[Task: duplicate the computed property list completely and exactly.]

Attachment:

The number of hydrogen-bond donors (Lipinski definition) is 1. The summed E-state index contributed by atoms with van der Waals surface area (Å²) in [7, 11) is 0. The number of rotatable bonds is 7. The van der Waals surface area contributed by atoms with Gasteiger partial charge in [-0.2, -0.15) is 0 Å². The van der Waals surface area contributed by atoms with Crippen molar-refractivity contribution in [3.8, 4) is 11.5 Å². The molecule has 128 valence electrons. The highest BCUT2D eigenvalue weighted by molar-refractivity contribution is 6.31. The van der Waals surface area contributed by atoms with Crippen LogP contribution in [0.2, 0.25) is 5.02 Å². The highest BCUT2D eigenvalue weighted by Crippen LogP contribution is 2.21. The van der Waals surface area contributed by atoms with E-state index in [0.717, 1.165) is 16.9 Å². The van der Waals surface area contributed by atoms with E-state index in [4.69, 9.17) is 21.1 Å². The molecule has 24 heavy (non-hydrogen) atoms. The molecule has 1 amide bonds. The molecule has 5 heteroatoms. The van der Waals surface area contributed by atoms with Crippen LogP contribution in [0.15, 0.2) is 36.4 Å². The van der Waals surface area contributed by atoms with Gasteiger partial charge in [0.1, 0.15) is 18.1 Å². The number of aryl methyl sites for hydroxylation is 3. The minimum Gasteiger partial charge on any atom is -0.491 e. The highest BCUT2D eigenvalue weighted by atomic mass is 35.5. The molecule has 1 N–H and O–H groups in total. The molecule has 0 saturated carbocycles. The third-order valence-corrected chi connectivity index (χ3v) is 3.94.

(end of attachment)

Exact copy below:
The number of hydrogen-bond donors (Lipinski definition) is 1. The summed E-state index contributed by atoms with van der Waals surface area (Å²) in [7, 11) is 0. The number of rotatable bonds is 7. The van der Waals surface area contributed by atoms with Gasteiger partial charge in [-0.2, -0.15) is 0 Å². The van der Waals surface area contributed by atoms with Crippen molar-refractivity contribution in [3.8, 4) is 11.5 Å². The molecule has 128 valence electrons. The highest BCUT2D eigenvalue weighted by molar-refractivity contribution is 6.31. The van der Waals surface area contributed by atoms with Crippen LogP contribution in [0.2, 0.25) is 5.02 Å². The highest BCUT2D eigenvalue weighted by Crippen LogP contribution is 2.21. The van der Waals surface area contributed by atoms with E-state index in [0.717, 1.165) is 16.9 Å². The van der Waals surface area contributed by atoms with E-state index in [4.69, 9.17) is 21.1 Å². The molecule has 24 heavy (non-hydrogen) atoms. The molecule has 1 amide bonds. The molecule has 5 heteroatoms. The van der Waals surface area contributed by atoms with Crippen LogP contribution in [0.15, 0.2) is 36.4 Å². The van der Waals surface area contributed by atoms with Gasteiger partial charge in [0.1, 0.15) is 18.1 Å². The number of aryl methyl sites for hydroxylation is 3. The minimum Gasteiger partial charge on any atom is -0.491 e. The highest BCUT2D eigenvalue weighted by atomic mass is 35.5. The molecule has 1 N–H and O–H groups in total. The molecule has 0 saturated carbocycles. The third-order valence-corrected chi connectivity index (χ3v) is 3.94.